In a series of articles, Rebecca De Cicco of Digital Node and Women in BIM discusses the level of BIM adoption on a global scale, starting with Australia

At Digital Node, we like to take a pragmatic approach when it comes to figuring out how to measure different approaches to BIM in different countries and the results these achieve.

In the September / October edition of AEC Magazine, I explored the impact of technology and BIM implementation primarily in the UK and considered how we need to address skills gaps to effectively enable the industry to grow.

It’s time now to look a little further afield and understand the level of adoption elsewhere. So over the next few issues, I’ll be looking at a selection of countries, examining their approach to BIM adoption. And in this issue, I’ll be starting with Australia.

Aussie rules BIM

In Australia, it’s fair to say that levels of BIM adoption are varied and disjointed. There is no consistent approach to a measurement or level of maturity, and this has driven both public and private sector clients to look to the UK for support and guidance regarding processes.

We have seen a range of industry documentation that focuses on the way maturity can be measured, but this simply adds a layer of confusion when there is no push from government for firms to comply.

We are also seeing that standards, such as PAS1192-2 for example, are being used as a basis for adoption by some public sector clients. But, at the same time, the understanding of maturity (for example, BIM Level 2) is inconsistent. The private sector, meanwhile, tends to implement BIM solutions on a project-by-project basis with no real consistency or clearly defined approach.

There are, however, some notable exceptions: some private sector clients are adopting BIM as ‘business as usual’ and are implementing technology at faster rates than in other regions, such as the UK. This is an important point to make, since we are seeing beautifully detailed approaches to BIM in a very technologically savvy way in Australia and in the US as well.

Lack of consistent terminology is another challenge, evidenced in a lack of understanding and correct use of terms. This can also be observed in other regions of the world. Australia needs to adopt an international approach towards BIM implementation, in order to create opportunities for our sector to grow and ultimately export our skills. A consistent approach, using interoperable standards, will deliver huge benefits for our digital built environment and economy.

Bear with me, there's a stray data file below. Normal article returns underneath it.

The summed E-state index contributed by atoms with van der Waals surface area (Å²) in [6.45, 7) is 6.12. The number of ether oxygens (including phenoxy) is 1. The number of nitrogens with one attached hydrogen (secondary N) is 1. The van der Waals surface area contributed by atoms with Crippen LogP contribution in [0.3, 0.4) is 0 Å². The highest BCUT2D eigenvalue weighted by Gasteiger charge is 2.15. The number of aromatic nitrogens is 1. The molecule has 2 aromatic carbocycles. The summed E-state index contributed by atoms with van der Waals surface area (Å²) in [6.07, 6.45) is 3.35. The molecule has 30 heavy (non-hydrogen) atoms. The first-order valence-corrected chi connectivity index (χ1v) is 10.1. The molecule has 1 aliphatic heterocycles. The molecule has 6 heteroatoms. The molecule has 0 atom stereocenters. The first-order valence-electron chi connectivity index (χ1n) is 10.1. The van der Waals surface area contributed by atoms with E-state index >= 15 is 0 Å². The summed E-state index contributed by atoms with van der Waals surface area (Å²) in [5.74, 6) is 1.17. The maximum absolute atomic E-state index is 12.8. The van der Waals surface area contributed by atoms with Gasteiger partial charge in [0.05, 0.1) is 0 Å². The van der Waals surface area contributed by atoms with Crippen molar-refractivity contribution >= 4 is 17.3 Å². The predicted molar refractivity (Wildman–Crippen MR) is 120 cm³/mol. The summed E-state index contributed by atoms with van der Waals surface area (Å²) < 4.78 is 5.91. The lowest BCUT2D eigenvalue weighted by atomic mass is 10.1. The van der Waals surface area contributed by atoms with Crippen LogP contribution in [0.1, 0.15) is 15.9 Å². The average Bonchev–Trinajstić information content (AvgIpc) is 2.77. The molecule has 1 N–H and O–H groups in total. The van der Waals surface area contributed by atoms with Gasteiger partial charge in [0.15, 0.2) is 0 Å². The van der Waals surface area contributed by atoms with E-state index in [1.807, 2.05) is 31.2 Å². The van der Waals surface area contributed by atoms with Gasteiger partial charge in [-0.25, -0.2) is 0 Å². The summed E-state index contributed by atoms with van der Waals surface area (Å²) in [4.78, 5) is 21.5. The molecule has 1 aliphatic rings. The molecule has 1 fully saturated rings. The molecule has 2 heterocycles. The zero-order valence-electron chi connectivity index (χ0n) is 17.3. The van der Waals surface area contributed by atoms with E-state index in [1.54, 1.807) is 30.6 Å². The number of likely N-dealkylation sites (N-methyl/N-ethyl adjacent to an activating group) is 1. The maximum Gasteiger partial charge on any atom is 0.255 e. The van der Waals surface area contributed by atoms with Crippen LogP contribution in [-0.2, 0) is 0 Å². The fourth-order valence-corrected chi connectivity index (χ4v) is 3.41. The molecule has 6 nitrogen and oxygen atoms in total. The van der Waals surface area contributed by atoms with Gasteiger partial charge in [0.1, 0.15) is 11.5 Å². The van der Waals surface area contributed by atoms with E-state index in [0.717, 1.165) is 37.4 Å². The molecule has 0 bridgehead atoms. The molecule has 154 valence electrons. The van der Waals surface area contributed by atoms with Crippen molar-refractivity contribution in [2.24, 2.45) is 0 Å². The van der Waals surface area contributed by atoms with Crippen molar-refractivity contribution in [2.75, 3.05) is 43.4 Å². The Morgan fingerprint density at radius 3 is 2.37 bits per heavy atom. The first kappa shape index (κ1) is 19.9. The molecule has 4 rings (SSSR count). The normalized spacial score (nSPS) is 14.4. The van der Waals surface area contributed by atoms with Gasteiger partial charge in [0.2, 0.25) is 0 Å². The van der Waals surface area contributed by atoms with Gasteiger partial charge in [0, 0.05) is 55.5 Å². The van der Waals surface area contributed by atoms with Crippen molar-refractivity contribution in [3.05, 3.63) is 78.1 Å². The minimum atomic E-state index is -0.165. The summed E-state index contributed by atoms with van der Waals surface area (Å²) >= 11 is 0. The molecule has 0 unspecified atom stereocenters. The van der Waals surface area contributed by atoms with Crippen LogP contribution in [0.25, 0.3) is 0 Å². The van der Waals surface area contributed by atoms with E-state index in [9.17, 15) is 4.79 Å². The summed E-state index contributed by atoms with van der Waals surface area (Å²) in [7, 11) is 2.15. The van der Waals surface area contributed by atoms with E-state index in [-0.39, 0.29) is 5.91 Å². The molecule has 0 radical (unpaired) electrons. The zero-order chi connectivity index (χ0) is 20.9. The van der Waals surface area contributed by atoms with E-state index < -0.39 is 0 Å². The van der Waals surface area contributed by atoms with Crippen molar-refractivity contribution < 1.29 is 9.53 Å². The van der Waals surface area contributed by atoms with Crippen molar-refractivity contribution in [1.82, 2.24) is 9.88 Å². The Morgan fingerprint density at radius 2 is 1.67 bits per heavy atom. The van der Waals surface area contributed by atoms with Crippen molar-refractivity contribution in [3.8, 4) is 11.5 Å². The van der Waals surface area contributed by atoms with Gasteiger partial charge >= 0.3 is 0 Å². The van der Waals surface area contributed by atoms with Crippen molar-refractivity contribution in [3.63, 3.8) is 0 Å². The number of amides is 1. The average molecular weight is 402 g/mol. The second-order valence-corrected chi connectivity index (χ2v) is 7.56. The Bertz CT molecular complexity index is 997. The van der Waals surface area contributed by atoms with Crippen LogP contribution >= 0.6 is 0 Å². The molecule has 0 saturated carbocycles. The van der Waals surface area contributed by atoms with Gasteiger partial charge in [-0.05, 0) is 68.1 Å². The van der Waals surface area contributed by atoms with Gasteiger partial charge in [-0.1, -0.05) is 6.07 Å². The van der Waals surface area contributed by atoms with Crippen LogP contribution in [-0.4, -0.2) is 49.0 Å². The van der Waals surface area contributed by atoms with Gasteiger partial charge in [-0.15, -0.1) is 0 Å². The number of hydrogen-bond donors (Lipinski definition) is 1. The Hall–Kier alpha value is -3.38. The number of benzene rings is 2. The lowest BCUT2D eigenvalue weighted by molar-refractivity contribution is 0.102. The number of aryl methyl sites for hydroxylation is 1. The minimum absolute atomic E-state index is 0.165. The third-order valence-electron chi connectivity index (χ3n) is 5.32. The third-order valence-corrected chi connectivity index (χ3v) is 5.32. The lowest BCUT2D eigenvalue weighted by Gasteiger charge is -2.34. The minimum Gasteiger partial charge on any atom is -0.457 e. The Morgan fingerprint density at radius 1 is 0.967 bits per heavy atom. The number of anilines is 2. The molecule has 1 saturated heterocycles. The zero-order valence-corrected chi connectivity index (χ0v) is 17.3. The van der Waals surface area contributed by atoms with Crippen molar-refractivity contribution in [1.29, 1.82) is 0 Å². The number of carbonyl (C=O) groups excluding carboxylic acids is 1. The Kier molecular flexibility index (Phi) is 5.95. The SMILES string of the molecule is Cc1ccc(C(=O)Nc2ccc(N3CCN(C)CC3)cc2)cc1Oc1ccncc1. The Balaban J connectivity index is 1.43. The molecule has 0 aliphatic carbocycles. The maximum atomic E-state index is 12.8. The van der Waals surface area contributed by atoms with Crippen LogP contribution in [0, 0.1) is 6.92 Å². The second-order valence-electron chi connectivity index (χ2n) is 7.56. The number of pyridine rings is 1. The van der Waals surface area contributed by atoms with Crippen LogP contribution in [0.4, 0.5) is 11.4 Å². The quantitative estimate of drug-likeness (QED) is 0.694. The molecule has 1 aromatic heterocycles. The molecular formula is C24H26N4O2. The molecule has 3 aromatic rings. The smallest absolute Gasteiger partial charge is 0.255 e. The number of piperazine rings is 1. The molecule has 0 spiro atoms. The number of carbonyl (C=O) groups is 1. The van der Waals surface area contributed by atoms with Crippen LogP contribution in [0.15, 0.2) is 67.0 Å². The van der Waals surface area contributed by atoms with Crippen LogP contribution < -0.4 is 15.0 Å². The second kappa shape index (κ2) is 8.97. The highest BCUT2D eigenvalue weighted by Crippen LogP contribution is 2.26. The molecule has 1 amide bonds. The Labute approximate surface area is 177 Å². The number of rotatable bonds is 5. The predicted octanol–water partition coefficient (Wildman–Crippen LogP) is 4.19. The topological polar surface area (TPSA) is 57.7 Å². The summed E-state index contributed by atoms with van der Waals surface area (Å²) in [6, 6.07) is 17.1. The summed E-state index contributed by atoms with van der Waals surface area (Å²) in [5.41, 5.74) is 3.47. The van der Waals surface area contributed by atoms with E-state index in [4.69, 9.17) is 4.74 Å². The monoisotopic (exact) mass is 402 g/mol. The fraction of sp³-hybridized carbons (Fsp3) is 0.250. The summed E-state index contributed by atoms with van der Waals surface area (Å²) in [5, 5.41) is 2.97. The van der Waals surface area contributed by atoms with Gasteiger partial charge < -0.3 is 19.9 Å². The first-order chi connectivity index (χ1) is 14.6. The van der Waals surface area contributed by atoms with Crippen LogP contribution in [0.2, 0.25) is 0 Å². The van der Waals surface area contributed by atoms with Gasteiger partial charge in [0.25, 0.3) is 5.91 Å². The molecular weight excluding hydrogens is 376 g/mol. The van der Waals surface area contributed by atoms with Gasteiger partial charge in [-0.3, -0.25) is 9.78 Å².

About the author

Rebecca De Cicco is the director and founder of Digital Node, a BIM-based consultancy working with clients all over the world to educate, manage and support the implementation of a clearly defined process, underpinned by technology.

The level of government support

The organisation of Australian governmental departments has also contributed to this fragmented approach towards implementation. Each department has its own process and strategy, working in isolation from other departments. This causes confusion in the supply chain, with companies left struggling to understand different approaches, processes and information requirements for each department and state.

Meanwhile, the BIM initiative we do have in Australia is highly infrastructuredriven, with transport and infrastructure bodies coining the term ‘digital engineering’ to try and drive consistency.

However, without a federal initiative, it is almost impossible and such a move seems unlikely in the forseeable future. The only way to address this is to drive BIM and digital engineering in the sectors across Australia where the highest financial investment is seen, such as in Sydney and New South Wales.

The skills gap

Skills gaps are varied too, yet the challenge in Australia lies mainly in the way BIM is seen and understood across the industry. There is still an idea that BIM is firstly, based on technology (or a piece of software), and secondly, a buildings-specific initiative.

There are very few BIM training organisations, yet there are strong technologydriven organisations driving BIM in isolation. The difference between Australia and the rest of the world, as we see it, is that we don’t have the culture to drive consistency across the whole sector, so even when it comes to training, there are a variety of methods and approaches to address the lack of skills.

We need to focus on process requirements rather than technology, as this is where the skills gaps predominantly lie. There is also a very inward-looking culture and, as much as Australia is a relatively young nation, many old-school processes and mentalities that hold us back.

The opportunities for the ANZ built environment community to upskill when it comes to BIM processes are huge, especially given that regions like China and Japan are also utilising British standards and processes. This could provide enormous opportunities for export and growth to regions closer to our shores. In fact, Australia could be a dominant force in BIM if only we take the initiative – and we need to ensure that we are working towards that vision now.

digital-node.com

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